The Mars landing is approaching NASA; anxiety building a day


With just one day to launch, NASA's InSight spacecraft pointed to an ox-eye landing on Mars, approaching like an arrow without going back.

InSight's six-month, 300-million-mile (482 million-kilometer) journey comes to a grand finale on Monday afternoon.

The robotic geologist – designed to explore the interior of Mars from surface to nucleus – must go from 19,800 km / h to zero in six minutes while penetrating the Martian atmosphere, launching a parachute, powering its descent engines and, hopefully, landing in three legs.

It is NASA's first attempt to land on Mars in six years, and everyone involved is understandably anxious.

NASA chief scientist Thomas Zurbuchen confided Sunday that his stomach is already spinning. The hardest thing is to sit in your hands and do nothing, he said, except waiting and praying that everything runs smoothly for InSight.

"Landing on Mars is one of the most difficult jobs people have to do on planetary exploration," noted Bruce Banerdt, senior scientist at InSight. "It's such a difficult thing, it's such a dangerous thing that there's always a very uncomfortable chance that something can go wrong."

The Earth's success rate on Mars is 40%, counting all attempts at overflight and orbital landing by the US, Russia and other countries dating back to 1960.

But the United States has achieved seven successful Mars landings over the past four decades. With just one failed touchdown, it's an enviable record. No other country has been able to assemble and operate a spaceship on the dusty red surface.

InSight could give NASA its eighth victory.

He's shooting at the Elysium Planitia, a plain near the Martian equator that the InSight team expects to be as flat as a parking lot in Kansas with few rocks, if any. This is not a stone collecting expedition. Instead, the 800-pound (360 kg) stationary probe will use its 6-foot (1.8-meter) robotic arm to place a mechanical pint and a seismograph on the ground.

The self-hammered mole will excavate 16 feet (5 meters) to measure the planet's internal heat, while the ultra-high-tech seismograph awaits possible marsquakes. None of this was attempted before in our smaller neighbor, almost 160 million kilometers away.

No experiments were robotically moved from the spacecraft to the real surface of Mars. No lander dug more than several centimeters, and no seismometer ever worked on Mars.

Examining the darkest and darkest interior of Mars – still preserved since its earliest days – scientists hope to create 3D images that can reveal how the rocky planets in our solar system formed 4.5 billion years ago and why they showed so different. One of the big questions is what made Earth so hospitable to life.

Mars has had rivers and lakes flowing; the deltas and lake beds are dry and the planet is cold. Venus is a furnace because of its thick, heat-trapping atmosphere. Mercury, closest to the sun, has a positively roasted surface.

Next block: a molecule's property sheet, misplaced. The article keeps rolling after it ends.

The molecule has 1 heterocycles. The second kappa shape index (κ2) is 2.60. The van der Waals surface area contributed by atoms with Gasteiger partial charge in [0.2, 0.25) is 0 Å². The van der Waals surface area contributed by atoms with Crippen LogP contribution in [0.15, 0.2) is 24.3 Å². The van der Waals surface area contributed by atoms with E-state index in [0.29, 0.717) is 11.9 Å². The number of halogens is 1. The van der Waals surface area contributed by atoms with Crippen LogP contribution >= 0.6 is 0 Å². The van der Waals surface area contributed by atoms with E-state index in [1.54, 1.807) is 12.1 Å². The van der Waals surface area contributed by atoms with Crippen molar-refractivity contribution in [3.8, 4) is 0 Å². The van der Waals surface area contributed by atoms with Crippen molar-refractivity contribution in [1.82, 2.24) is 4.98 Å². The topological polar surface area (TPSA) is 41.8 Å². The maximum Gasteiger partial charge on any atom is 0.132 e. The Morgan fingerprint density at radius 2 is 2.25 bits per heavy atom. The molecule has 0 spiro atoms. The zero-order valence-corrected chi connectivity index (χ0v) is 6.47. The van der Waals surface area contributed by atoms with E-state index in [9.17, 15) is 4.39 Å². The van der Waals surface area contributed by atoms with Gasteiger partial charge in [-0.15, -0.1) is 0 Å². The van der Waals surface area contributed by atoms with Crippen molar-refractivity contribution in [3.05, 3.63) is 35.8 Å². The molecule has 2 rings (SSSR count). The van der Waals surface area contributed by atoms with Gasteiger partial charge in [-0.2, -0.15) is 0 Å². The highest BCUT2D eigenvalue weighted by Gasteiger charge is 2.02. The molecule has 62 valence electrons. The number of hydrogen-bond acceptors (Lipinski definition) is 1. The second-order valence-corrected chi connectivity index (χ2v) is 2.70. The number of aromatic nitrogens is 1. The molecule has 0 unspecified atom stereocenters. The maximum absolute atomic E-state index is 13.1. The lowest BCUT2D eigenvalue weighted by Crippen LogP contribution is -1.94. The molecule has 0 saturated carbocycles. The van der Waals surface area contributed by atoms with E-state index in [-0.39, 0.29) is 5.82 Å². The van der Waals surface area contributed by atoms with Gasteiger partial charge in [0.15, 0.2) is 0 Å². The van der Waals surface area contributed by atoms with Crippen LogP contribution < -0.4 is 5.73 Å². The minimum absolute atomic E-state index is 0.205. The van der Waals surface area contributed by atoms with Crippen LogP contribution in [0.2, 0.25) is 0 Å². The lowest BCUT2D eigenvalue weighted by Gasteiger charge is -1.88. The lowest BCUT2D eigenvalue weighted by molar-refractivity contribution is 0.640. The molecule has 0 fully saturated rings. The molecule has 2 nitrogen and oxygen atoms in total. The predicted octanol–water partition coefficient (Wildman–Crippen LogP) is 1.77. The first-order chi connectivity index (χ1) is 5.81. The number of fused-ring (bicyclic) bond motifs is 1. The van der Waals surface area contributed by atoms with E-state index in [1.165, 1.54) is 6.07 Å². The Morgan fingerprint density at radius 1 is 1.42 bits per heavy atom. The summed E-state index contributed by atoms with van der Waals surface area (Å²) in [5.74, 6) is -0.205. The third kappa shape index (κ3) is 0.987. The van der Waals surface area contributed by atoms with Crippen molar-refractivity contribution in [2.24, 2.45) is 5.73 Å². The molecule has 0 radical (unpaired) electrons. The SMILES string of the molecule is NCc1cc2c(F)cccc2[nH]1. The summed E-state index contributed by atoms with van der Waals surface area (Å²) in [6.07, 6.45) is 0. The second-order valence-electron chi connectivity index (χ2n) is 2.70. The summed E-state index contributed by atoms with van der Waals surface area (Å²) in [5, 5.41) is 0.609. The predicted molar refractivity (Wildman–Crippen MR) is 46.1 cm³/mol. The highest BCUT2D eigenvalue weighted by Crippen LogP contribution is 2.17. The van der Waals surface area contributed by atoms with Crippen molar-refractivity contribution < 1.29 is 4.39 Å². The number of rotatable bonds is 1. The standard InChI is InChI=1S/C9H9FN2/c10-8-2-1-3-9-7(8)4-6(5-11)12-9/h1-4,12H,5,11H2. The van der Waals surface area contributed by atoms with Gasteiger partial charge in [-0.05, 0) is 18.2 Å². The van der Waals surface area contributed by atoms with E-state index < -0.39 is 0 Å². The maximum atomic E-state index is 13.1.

The planetary know-how obtained from InSight's $ 1 billion, two-year operation could even reach rocky worlds beyond our solar system, according to Banerdt. The discoveries on Mars could help explain the kind of conditions in these so-called "exoplanets" and how they fit into the story we are trying to find out about how the planets form, "he said.

Focusing on planetary building blocks, InSight has no life-detection capability. This will be left to future robots. The NASA mission on Mars 2020, for example, will collect rocks for eventual return that may contain evidence of ancient life.

Because it's been so long since NASA's last Martian earthquake – the Curiosity rover in 2012 – Mars mania is not only occupying the space and science communities, but also ordinary people.

Visualization parties are planned from coast to coast in museums, planetariums and libraries, as well as in France, where the InSight seismometer was designed and built. The NASDAQ giant screen in New York's Times Square will begin broadcasting NASA Television an hour before 3 PM of InSight. Touchdown EST; as well as the Udvar-Hazy Center at the National Air and Space Museum in Chantilly, Va., and the Denver Museum of Nature and Science. The InSight spacecraft was built near Denver by Lockheed Martin.

But the real action, at least on Earth, will happen at the NASA Jet Propulsion Laboratory in Pasadena, California, home to InSight's flight control team. NASA is providing a special 360-degree online broadcast from within the control center.

Confirmation of the touchdown may take a few minutes – or hours. At the very least, there is an eight-minute communication delay between Mars and Earth.

A pair of slave-sized satellites ahead of InSight since launch in May will attempt to broadcast its radio signals to Earth, with a potential delay of less than nine minutes. These experimental CubeSats will fly through the red planet without stopping. The signals could also travel directly from InSight to radio telescopes in West Virginia and Germany. It will take more time to listen to NASA orbiter on Mars.

Project manager Tom Hoffman said he's trying his best to stay calm as hours pass. Once InSight phones arrive from the Martian surface, he expects to behave very much like what his three grandchildren did for Thanksgiving dinner, running like crazy and screaming.

"Just to alert anyone sitting next to me … I'm going to release my 4-year-old son into you, so be careful," he said.


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